The “in-depth with…” section would go into detail on a particular society (location) for each critter available as player characters. This would come from the poster’s first-person viewpoint as she has lived in or observed the culture. It focuses on a particular location with leaders, customs, laws, living arrangements, mating/child rearing, education, spirituality, magic usage/training, interaction with external world, and other specific details for that particular group of sentient critters. This is where psychology and behavior for the general species would be covered.

Note: This could easily cover more than 10K words, especially if we want to focus on their cultures and backgrounds and how they integrate with metahuman society—thereby providing a context for players and GMs who want to use sentient critters in their campaigns. I’ve placed it at 16K words for this outline.

Outline (16K)

Societies for non-metahuman sentient beings (2K)
What constitutes a society
Technology usage
Defining “Primitive”
Spirituality (religion)

In-depth with… (2K each = 10K)
Nagas (India)
Sidebar: Angkor Wat: Naga Nation
Centaurs (Asian steppes)
Pixies (Duchy of Pomoyra)
Sidebar: Brocéliande Forest: Pixie Nation
Sasquatches (Salish-Sidhe)
Shapeshifters (Amazonia: Jaguar/Sioux: Wolf)
Sidebar: Yakut: Shapeshifter Nation

Sentient Critters in the Metahuman World (4K)
Global Rights/Recognition
Corporate Citizens/Corporate Pets
Going Mainstream… integrating into metahuman culture
Adaptive Technology
Travel (or, “First Class or Cargo Hold?”)
Lifestyles – housing, entertainment, etc
[note: this is the only place I’d see placing rules, how to alter the Advanced Lifestyle rules to encorporate Sentient Critter needs]
Public Perception
Sidebar: Bounties vs. Rights
Thank you for sharing. You never know. Your sharing just might make someone sit up and write a proposal that gets later published.
Patrick Goodman
That's part of the reason I thought doing it might be a good idea. I was also trying to show people how these things work sometimes; believe me, it's not always the way it appears.
Tiger Eyes
QUOTE (Patrick Goodman @ Apr 19 2010, 12:55 PM) *
That's part of the reason I thought doing it might be a good idea. I was also trying to show people how these things work sometimes; believe me, it's not always the way it appears.

True enough. My proposals are always a bit on the light side, but previous developers had a good sense of my capabilities and my voice, and knew that I would fix anything at a moment's notice, so I got a bit of leeway. Endless IM and Skype conversations might have helped too (I used to badger poor Peter about the stuff I thought would be cool, and I swear he'd cave just to get me off his back... like the Walk on the Wild side chapter, which he didn't think there was word count for originally). smile.gif
Ancient History
Heh. I just asked Syn if I could get in on it, and ended up partnered with Tobias on Dragons. Then Tobias had to tap out and I asked John Dunn to help me finish it.
I always find it interesting to read the stuff AH posts that was never published. A lot of it is very good (and useful).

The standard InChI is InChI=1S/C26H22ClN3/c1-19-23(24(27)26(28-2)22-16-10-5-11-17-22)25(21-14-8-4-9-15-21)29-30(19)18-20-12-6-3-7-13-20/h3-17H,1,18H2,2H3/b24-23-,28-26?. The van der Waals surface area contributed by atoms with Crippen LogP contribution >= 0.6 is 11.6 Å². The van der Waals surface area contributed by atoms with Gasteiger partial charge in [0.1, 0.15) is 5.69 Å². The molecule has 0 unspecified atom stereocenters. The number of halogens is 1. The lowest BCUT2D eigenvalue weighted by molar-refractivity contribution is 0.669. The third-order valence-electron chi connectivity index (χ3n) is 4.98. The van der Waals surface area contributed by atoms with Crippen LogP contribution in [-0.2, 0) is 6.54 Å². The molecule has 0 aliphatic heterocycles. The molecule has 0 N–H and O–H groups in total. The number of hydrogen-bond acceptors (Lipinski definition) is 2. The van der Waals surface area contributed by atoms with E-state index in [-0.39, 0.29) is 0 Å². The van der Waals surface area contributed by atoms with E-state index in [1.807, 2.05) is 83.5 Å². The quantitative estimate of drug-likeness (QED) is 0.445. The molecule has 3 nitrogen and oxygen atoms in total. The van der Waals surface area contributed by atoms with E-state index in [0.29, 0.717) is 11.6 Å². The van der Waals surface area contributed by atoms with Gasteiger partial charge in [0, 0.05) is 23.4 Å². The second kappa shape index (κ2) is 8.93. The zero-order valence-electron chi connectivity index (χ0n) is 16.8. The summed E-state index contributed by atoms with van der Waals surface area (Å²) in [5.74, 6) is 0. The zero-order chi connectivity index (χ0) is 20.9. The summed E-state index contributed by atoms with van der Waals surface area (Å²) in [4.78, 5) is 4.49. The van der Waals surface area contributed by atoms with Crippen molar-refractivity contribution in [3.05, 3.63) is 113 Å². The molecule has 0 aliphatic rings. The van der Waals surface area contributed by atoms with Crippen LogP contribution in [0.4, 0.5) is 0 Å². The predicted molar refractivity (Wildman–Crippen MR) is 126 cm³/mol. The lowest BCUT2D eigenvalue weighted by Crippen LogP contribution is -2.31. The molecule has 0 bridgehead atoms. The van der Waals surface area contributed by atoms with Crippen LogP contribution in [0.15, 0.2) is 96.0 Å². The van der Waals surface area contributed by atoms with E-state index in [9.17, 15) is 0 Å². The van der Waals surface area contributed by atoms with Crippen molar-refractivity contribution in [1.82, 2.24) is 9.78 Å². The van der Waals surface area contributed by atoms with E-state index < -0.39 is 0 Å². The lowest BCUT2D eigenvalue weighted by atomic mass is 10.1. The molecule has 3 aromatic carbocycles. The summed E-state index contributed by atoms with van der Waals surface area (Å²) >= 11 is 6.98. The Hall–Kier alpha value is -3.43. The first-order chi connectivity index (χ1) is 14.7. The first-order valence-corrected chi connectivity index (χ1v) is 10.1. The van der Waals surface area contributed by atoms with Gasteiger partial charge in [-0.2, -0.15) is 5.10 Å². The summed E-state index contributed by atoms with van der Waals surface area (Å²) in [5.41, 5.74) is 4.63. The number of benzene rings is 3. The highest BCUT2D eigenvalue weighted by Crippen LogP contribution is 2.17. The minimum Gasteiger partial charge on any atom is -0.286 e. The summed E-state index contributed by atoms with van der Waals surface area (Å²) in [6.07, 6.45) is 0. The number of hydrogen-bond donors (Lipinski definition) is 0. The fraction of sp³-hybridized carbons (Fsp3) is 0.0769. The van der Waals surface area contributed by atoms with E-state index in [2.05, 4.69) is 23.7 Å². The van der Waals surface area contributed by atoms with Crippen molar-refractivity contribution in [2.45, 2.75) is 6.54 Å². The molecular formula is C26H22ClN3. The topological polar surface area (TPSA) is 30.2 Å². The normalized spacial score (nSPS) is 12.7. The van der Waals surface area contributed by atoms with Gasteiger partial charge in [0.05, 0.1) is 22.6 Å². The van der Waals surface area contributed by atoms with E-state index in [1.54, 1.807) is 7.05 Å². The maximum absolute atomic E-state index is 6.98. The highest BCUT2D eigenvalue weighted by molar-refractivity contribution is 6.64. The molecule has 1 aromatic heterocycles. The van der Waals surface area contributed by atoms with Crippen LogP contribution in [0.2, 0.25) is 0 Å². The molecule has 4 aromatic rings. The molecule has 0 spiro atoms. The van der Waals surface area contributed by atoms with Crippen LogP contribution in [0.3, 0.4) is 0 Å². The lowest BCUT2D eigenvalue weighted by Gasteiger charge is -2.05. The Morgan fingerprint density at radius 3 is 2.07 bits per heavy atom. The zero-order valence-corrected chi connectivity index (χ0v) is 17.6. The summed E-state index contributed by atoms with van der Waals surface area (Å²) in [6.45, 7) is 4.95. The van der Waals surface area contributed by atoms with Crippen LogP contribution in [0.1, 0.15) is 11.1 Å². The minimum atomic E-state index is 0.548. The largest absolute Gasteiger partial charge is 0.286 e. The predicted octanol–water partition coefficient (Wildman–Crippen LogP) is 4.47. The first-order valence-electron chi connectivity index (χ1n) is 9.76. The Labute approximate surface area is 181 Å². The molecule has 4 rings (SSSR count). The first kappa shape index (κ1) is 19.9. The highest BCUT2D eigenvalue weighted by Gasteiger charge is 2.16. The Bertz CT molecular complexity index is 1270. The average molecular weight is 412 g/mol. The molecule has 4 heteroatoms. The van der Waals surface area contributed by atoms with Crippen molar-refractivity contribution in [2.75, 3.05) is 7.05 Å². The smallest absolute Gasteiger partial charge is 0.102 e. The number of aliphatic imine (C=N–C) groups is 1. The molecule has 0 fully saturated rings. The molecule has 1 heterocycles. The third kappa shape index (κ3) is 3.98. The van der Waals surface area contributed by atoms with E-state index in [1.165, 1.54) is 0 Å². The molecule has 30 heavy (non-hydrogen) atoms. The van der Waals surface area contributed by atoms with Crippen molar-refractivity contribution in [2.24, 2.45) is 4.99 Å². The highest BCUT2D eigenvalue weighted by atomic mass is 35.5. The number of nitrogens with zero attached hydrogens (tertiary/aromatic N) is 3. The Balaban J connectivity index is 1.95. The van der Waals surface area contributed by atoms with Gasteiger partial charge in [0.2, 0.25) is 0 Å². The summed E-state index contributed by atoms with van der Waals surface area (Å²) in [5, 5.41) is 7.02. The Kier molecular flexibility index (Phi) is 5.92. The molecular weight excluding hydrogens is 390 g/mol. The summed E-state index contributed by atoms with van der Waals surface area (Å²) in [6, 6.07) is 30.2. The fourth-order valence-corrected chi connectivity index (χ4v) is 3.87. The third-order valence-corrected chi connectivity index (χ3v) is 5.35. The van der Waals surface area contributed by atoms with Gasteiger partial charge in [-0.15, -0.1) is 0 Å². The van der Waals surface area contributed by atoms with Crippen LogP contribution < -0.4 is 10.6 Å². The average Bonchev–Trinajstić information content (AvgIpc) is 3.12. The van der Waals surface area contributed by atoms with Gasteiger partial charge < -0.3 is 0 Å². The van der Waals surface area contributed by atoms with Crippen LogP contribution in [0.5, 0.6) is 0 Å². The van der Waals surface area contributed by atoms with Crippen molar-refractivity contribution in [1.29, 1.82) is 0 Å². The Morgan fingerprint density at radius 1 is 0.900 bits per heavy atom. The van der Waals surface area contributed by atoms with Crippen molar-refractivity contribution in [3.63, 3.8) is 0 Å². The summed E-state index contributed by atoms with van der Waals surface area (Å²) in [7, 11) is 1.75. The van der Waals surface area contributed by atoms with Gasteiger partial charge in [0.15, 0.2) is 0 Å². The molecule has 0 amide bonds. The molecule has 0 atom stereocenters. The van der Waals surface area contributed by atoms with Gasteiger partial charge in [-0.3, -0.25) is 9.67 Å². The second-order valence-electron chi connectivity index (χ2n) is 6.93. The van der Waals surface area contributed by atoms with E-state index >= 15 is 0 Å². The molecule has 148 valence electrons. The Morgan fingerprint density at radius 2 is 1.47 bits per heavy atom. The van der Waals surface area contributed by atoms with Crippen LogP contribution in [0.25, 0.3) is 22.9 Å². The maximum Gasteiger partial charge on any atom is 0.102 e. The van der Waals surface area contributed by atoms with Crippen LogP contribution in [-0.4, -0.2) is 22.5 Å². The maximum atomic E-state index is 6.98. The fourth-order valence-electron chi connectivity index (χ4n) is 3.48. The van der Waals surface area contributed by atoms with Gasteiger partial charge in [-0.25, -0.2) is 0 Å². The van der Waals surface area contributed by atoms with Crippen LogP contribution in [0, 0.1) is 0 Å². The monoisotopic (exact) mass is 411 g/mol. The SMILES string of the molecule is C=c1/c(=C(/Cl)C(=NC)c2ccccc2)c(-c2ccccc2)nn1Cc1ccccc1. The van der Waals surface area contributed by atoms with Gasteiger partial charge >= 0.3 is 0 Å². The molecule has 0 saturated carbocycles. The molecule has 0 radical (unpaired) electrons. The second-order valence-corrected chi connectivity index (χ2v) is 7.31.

Ancient History
Danke. Of course, generally there's a good damn reason why it was never published.
QUOTE (Ancient History @ Apr 19 2010, 09:48 PM) *
Danke. Of course, generally there's a good damn reason why it was never published.
Yeah sometimes thats apparent (Red Scarlet Woman is probably not for general consumption), but some of it makes me wonder.

Edit: fixed
Ancient History
Well, the Scarlet Woman was never even submitted. Strict fan-material. Some items were cut for space, or content, or sanity...and a lot of the short fiction was written purely for my own purposes (and even then, bits and whole pieces sometimes found their way into different sourcebooks).
Along the same lines, I really liked the realistic weight and height tables Patrick posted last week. I really wish some kind of size comparison chart could have been included in Running Wild.
Patrick Goodman
QUOTE (Method @ Apr 19 2010, 11:06 PM) *
Along the same lines, I really liked the realistic weight and height tables Patrick posted last week. I really wish some kind of size comparison chart could have been included in Running Wild.

I wanted that really, really badly, but there just wasn't any way to make it happen. We didn't have the space. That said, I think it would make a dandy web thing of some sort. Not anything I want to work on, really, as I have the artistic talent of a drunken yak, but I think it would be a dandy thing to have show up.

I'm glad you liked the tables, Method; a part of me still wants to do "The Paragon of Animals" one of these days, but as I said in that other thread, most of my impetus to do it has actually already been taken care of.
QUOTE (Patrick Goodman @ Apr 18 2010, 05:08 PM) *
There will be no rules provided, by me at least, for vampire PCs. Screw the rabble if they can’t take a joke.

Okay, this isn’t entirely true. Part of what I plan to do here includes coming up with a consistent way for GMs to take a character and transform them into an HMHVV victim. Diseases have predictable symptoms and expressions, and HMHVV should be no different, even if it is a magical disease. The revised stat blocks that would be derived from this could easily be used for vampiric PC rules, though I must emphasize that I’m against it. There’s another game for that.

I'm glad that someone with this attitude wrote the section on the Infected. Thanks for your work on Running Wild and thanks for posting your proposal.
Patrick Goodman
QUOTE (Semerkhet @ Apr 20 2010, 12:56 PM) *
I'm glad that someone with this attitude wrote the section on the Infected. Thanks for your work on Running Wild and thanks for posting your proposal.

Well, by the time I got to work on RW, the playable Infected rules had already been written. I'm still opposed to them, but they're there. What can ya do?

And you're more than welcome; I'm very pleased that people are happy with the book, especially my contribution to it, and I hope that it will continue to draw support.
Gee, now i really want to write down my favourite NPC in my Vienna-campaign and propose it to whatever company holds the SR licencse next.

Thank you both for sharing, Tiger Eyes and Patrick, as an amateur writer, i appreciate it deeply. smile.gif